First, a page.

Can tornadoes go up hills? In this blog, we will investigate if tornadoes can travel up slopes and the degree of damage they can cause.
Tornadoes cannot go up hills for a variety of reasons, one of which is because tornadoes often circle in the same direction as the thunderstorm with which they are associated.
Keep reading to learn more!
Do Tornadoes Go Up and Down Hills?
Tornadoes thrive in warm and humid temperatures, which provides energy for the violent thunderstorms that may produce tornadoes.
When it comes to higher heights, the golden rule is "the higher you go, the colder it becomes."
This is simply due to environmental lapse rates or the temperature variation with height.
However, here are the reasons why tornadoes can’t go up and down slopes:
1. The Speed And Size Of A Tornado
Tornadoes occur in a variety of forms and sizes. Don’t forget color, which varies according to the surface it covers and the dirt it collects.
Some tornadoes are so small and feeble that they go unnoticed and can’t travel upward in this instance.
On the opposite end of the range, some tornadoes are so significant and devastating that they may destroy whole towns.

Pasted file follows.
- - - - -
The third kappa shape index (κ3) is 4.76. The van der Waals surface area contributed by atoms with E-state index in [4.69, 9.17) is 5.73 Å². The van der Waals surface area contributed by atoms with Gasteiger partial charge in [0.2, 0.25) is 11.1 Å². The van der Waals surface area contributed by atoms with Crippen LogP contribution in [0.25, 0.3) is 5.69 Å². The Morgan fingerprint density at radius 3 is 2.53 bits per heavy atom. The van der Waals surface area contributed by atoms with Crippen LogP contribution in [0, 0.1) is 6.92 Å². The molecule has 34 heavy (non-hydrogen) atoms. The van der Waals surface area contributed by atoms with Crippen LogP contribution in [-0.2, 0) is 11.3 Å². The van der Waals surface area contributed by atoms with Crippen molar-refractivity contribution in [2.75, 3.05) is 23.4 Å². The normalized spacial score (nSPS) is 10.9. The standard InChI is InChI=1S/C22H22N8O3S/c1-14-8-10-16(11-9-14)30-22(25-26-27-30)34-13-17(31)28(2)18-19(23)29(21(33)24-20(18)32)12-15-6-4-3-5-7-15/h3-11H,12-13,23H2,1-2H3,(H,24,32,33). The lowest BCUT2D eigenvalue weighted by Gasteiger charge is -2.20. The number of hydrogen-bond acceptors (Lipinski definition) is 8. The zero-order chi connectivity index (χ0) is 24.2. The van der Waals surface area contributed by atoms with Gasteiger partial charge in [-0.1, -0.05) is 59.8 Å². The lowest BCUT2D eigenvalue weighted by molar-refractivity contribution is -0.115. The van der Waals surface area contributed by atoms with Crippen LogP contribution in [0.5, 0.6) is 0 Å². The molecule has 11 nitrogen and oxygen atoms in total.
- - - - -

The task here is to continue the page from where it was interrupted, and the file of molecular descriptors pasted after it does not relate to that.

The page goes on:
These kinds of tornadoes can’t go either up or down the hills.
Tornadoes are typically 200 meters (660 feet) broad, with wind speeds of 50 miles (80 kilometers) per hour.
In terms of distance, they seldom go more than 10 kilometers (6 miles).
On the other hand, the most dangerous ones may reach wind speeds of up to 300 miles per hour and have diameters of more than 3 kilometers (2 miles), which can go up and down hills.
2. The Types of Tornadoes
Can tornadoes go up hills? So, the reason why tornadoes couldn’t move up and down the hill is due to the many types of tornadoes.
Tornadoes are classified into several categories based on the amount of damage they may do.
Tornado with Multiple Vortices
In such instances, two or more spinning columns of air revolve around a common core.
These vortices often produce minor regions of greater damage along the tornado’s main course.